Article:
What’s in a name? The Raven is as loosely based on the Poe horror writings as another movie in this newly-compiled collection, The Black Cat (meaning: not at all). Moreover, the set is entitled the Bela Lugosi Collection while Boris Karloff also stars in all of the films except for Murders in the Rue Morgue, and is the featured star in Black Friday and The Invisible Ray. Still, it’s great to have this big box’o DVDs in our hot little hands as none of these films was available on disc until now.
Louis Friedlander (billed as Lew Landers) directed the two scenery-chewing stars for Universal in this 1935 follow-up to their first onscreen pairing the year before (the aforementioned The Black Cat). Lugosi plays Richard Vollin, a brilliant plastic surgeon who is an obsessive collector of Edgar Allan Poe memorabilia. He’s got a huge, shadow-casting raven statue on the desk in his office, and he sits around quoting the master of horror to anyone who’ll listen. One person who doesn’t want to listen is Judge Thatcher (Samuel S. Hinds), frantic after his daughter Jean (Irene Ware) has been nearly crushed to death in an automobile accident. He implores Vollin to step down from his Poe pedestal long enough to perform the surgery and finally appeals to the doctor’s vanity — Vollin makes the crucial cuts, and Jean’s life, limbs, and beauty are saved.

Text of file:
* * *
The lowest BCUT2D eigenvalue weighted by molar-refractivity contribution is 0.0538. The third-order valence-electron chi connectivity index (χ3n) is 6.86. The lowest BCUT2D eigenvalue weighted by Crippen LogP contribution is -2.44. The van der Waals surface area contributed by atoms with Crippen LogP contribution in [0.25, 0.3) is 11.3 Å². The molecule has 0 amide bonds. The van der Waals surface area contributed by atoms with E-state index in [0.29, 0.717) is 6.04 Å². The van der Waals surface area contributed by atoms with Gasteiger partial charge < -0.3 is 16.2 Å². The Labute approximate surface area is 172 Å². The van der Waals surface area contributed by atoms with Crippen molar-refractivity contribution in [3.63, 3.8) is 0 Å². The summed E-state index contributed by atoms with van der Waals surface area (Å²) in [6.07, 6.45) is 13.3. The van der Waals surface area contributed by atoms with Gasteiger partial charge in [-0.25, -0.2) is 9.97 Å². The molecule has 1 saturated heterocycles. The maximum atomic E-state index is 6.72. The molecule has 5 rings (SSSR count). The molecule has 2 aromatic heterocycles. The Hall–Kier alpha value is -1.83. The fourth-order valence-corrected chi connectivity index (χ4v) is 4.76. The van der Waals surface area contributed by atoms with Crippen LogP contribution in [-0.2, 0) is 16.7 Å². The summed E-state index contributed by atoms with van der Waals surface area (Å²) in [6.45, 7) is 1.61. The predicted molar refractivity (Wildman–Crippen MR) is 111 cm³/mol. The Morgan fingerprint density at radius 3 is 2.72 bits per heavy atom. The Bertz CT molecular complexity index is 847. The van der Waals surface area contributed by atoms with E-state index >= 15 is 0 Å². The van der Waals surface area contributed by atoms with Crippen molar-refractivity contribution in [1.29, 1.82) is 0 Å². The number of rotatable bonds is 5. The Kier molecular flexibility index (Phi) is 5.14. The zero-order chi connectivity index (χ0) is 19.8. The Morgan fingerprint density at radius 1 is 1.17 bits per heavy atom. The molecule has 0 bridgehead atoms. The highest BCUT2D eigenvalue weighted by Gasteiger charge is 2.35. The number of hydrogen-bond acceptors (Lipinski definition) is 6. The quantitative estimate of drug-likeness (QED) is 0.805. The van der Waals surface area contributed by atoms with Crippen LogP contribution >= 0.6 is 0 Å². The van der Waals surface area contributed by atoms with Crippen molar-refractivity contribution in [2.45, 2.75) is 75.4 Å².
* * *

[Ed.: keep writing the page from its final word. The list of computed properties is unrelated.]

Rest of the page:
Too late, the Thatcher’s discover that Vollin is quite insane. He becomes fixated on Jean, determined to make her his very own Annabel Lee — she only fans the flames when she, a prima ballerina, does an interruptive dance of The Raven, thereby clinching his craziness. After the performance rushes to the arms of her fiancée, leaving Vollin with nothing but a “if I can’t have her, no one else will” migraine.
Every mad doctor needs a henchman, right? Enter Karloff. Karloff plays Edmond Bateman, a fugitive murderer who is desperate to have his face completely changed so that he can slip by the coppers undetected. Vollin changes his face all right… to one of a hideous freak. Bateman is now a prisoner in Vollin’s home office, obliged to do his dirty work, hoping against hope that if he does these foul favors, Vollin will correct the surgery. “Your monstrous ugliness breeds monstrous hatred,” Vollin chortles to Bateman, “Good! I can use your hate.”
Jean, her fiancée, and father unwittingly walk into a booby-trapped dinner party at Vollin’s home where he plans a nasty surprise — in his dungeon (every doctor’s home office should have one), he’s constructed working models of Poe’s literary instruments of torture. “Poe, you are avenged!” he shouts gleefully, at one point.
There’s not much more to say about the story. It’s not particularly suspenseful or well-directed, but Lugosi and Karloff do keep the proceedings entertaining enough. Lugosi is resplendent in his crisp formal attire as he spouts melodramatic dialogue, while Karloff skulks around trying to terrify the cowering guests with his crumpled countenance. (The makeup is quite good, except for a very fake-looking eyeball… the effect would have been better had they just used a swollen-shut eyelid.)
Karloff would later go on the star in another version of Poe’s The Raven (1963), directed by Roger Corman and again not following the author’s original storyline.